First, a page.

The Straits Times posted a report “Don’t deprive domestic maids of mobile phones” on their Facebook page. It attracted more than 100 comments within 2 hours.
Here is what Singaporeans say:
Leonie R Tan Agree. If it’s a bad quality maid, with or without a handphone, she will be a bad apple. If good quality maid, having a handphone will help stabilize her emotions and retain a good helper.
I find many employers are using the olden days method to manage maids, it clearly won’t work long term. · 82 ·Likes
ShaoWei Li There are employees who actually think they can control the lives of their helpers. I think this is utter embarrassment. Those employers reading this and hoping for concensus of their archaic decision should be embarrassed. If they want to exercise that, then neither these people should use their phones at work or when with families. Your maids are helps, not slaves.· 57 ·Likes
Lyt Lim singaporeans are so bloody selfish.yes,are we not hitting the bull-eye?so,let’s get real and realistic.you nailing the FDWs..maids you called them.now,to all those employers,imagine now you yourself are working overseas,can you do without a mobile phone?does your answer speak volumn or as good as you are slapping yourself?THINK!· 50 · Likes
Jeanette Hui personally I do not take my mobile phone with me into class when I am teaching or when I am attending meetings; similarly I don’t expect the maid to be answering, or receiving messages or calls while working; when their work is over, enjoy the phones… when I am in a taxi I also remind the driver not to be distracted by his phone! so there is a time to enjoy the phone and there is a time NOT to!! · 37 · Likes
Jennifer Yeo I allowed my helper to use mobile phone and even let our home WiFi so she could Skype her family members in the Philippines….in the end…she stayed up late every night to play games…watch videos…quality of work definitely deproved….so much for trust in domestic helper to have self discipline· 22 ·Likes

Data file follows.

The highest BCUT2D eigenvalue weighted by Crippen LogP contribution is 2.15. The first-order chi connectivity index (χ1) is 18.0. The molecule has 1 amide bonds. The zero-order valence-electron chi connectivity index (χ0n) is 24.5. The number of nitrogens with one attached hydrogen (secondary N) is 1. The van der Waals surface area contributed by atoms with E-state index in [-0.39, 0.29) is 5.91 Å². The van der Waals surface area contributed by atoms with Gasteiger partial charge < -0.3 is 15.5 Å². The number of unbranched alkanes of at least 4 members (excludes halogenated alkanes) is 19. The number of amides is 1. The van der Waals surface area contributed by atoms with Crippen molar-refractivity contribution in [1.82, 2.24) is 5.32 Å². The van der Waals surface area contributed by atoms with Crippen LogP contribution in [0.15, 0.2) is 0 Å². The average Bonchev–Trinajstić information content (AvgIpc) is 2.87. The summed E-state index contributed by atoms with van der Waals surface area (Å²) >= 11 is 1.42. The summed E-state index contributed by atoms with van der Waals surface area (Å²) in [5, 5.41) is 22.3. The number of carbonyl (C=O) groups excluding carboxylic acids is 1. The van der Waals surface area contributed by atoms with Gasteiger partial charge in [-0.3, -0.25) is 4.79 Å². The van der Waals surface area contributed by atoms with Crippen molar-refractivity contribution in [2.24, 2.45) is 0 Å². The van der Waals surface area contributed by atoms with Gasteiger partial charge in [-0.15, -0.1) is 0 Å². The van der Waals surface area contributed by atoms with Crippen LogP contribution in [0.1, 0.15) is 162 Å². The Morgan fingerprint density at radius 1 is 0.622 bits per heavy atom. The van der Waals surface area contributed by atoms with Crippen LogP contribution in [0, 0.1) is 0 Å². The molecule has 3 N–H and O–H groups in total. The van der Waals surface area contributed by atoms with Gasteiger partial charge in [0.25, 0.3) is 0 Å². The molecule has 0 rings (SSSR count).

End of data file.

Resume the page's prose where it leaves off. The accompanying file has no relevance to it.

As much as I understand maid employers’ concern over the issue of mobile phone use, I would like to highlight the plight of foreign domestic workers (FDWs) if they are not allowed access to their mobile phones (“More employers unhappy over maids’ mobile phone usage”; last Sunday).
Mobile phones are primarily used by many FDWs to keep in touch with their loved ones at home. This channel of communication is crucial to the mental and emotional well-being of the FDWs, as this will give them the peace of mind to focus on their job, which actually benefits their employers.
Working and living in a foreign country can be very lonely. Distressed FDWs know they can receive the much-needed emotional support by just calling our hotline or their fellow FDWs. In fact, our hotline is filled with calls from them, citing loneliness and the fear of being left alone as their major concern.
The issue at hand is really not about depriving them of their mobile phones but more about managing expectations, and education. As in any other work setting, there are fair practices related to Internet access and telephone use.
Therefore, a similar set of fair practices can be appropriated by the employers.
By so doing, it brings about a better understanding and the safeguarding of each other’s interests, resulting in a win-win situation for both sides.
Employment agencies can also play an influential role in educating the FDWs, especially the new ones, on the appropriate use of mobile phones.
FDWs can be educated on the cost of usage, the dangers of engaging strangers on social media and the need to keep within their employer’s expectations. If necessary, this can be included in the terms of employment. In fact, I understand some employment agencies have already done so.
I look forward to seeing fair engagement from employers in setting proper and reasonable expectations, fair practices, coupled with education on the use of mobile phones by their FDWs instead of prohibiting them from using it.
Seah Seng Choon
Foreign Domestic Worker Association for Social Support and Training